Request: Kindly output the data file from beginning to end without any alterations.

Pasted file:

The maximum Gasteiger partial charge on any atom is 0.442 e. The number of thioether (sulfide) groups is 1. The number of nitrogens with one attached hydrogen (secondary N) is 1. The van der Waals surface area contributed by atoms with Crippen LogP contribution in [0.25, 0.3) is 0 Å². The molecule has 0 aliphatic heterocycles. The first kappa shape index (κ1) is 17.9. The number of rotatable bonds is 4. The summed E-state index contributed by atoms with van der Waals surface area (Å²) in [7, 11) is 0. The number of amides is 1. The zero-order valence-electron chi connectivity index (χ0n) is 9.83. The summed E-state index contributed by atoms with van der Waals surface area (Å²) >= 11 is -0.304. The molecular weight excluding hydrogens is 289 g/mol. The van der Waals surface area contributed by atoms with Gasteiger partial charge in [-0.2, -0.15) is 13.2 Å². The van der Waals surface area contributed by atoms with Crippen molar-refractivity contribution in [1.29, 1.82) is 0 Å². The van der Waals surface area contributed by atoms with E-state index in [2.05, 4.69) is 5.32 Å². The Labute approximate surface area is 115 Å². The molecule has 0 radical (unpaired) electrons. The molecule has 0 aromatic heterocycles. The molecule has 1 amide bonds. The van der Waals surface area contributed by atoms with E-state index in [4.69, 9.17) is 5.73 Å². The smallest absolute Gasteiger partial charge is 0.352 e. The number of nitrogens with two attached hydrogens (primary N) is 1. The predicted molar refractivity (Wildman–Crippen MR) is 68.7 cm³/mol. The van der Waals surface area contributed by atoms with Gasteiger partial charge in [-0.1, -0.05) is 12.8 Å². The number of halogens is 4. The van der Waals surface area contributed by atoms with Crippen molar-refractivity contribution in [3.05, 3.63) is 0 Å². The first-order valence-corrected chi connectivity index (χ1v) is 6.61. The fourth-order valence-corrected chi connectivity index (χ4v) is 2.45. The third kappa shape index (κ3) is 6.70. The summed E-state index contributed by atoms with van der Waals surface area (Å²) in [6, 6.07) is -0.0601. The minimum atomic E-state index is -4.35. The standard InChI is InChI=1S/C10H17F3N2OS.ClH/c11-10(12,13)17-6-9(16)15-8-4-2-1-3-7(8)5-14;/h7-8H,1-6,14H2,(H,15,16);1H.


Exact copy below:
The maximum Gasteiger partial charge on any atom is 0.442 e. The number of thioether (sulfide) groups is 1. The number of nitrogens with one attached hydrogen (secondary N) is 1. The van der Waals surface area contributed by atoms with Crippen LogP contribution in [0.25, 0.3) is 0 Å². The molecule has 0 aliphatic heterocycles. The first kappa shape index (κ1) is 17.9. The number of rotatable bonds is 4. The summed E-state index contributed by atoms with van der Waals surface area (Å²) in [7, 11) is 0. The number of amides is 1. The zero-order valence-electron chi connectivity index (χ0n) is 9.83. The summed E-state index contributed by atoms with van der Waals surface area (Å²) >= 11 is -0.304. The molecular weight excluding hydrogens is 289 g/mol. The van der Waals surface area contributed by atoms with Gasteiger partial charge in [-0.2, -0.15) is 13.2 Å². The van der Waals surface area contributed by atoms with Crippen molar-refractivity contribution in [1.29, 1.82) is 0 Å². The van der Waals surface area contributed by atoms with E-state index in [2.05, 4.69) is 5.32 Å². The Labute approximate surface area is 115 Å². The molecule has 0 radical (unpaired) electrons. The molecule has 0 aromatic heterocycles. The molecule has 1 amide bonds. The van der Waals surface area contributed by atoms with E-state index in [4.69, 9.17) is 5.73 Å². The smallest absolute Gasteiger partial charge is 0.352 e. The number of nitrogens with two attached hydrogens (primary N) is 1. The predicted molar refractivity (Wildman–Crippen MR) is 68.7 cm³/mol. The van der Waals surface area contributed by atoms with Gasteiger partial charge in [-0.1, -0.05) is 12.8 Å². The number of halogens is 4. The van der Waals surface area contributed by atoms with Crippen molar-refractivity contribution in [3.05, 3.63) is 0 Å². The first-order valence-corrected chi connectivity index (χ1v) is 6.61. The fourth-order valence-corrected chi connectivity index (χ4v) is 2.45. The third kappa shape index (κ3) is 6.70. The summed E-state index contributed by atoms with van der Waals surface area (Å²) in [6, 6.07) is -0.0601. The minimum atomic E-state index is -4.35. The standard InChI is InChI=1S/C10H17F3N2OS.ClH/c11-10(12,13)17-6-9(16)15-8-4-2-1-3-7(8)5-14;/h7-8H,1-6,14H2,(H,15,16);1H.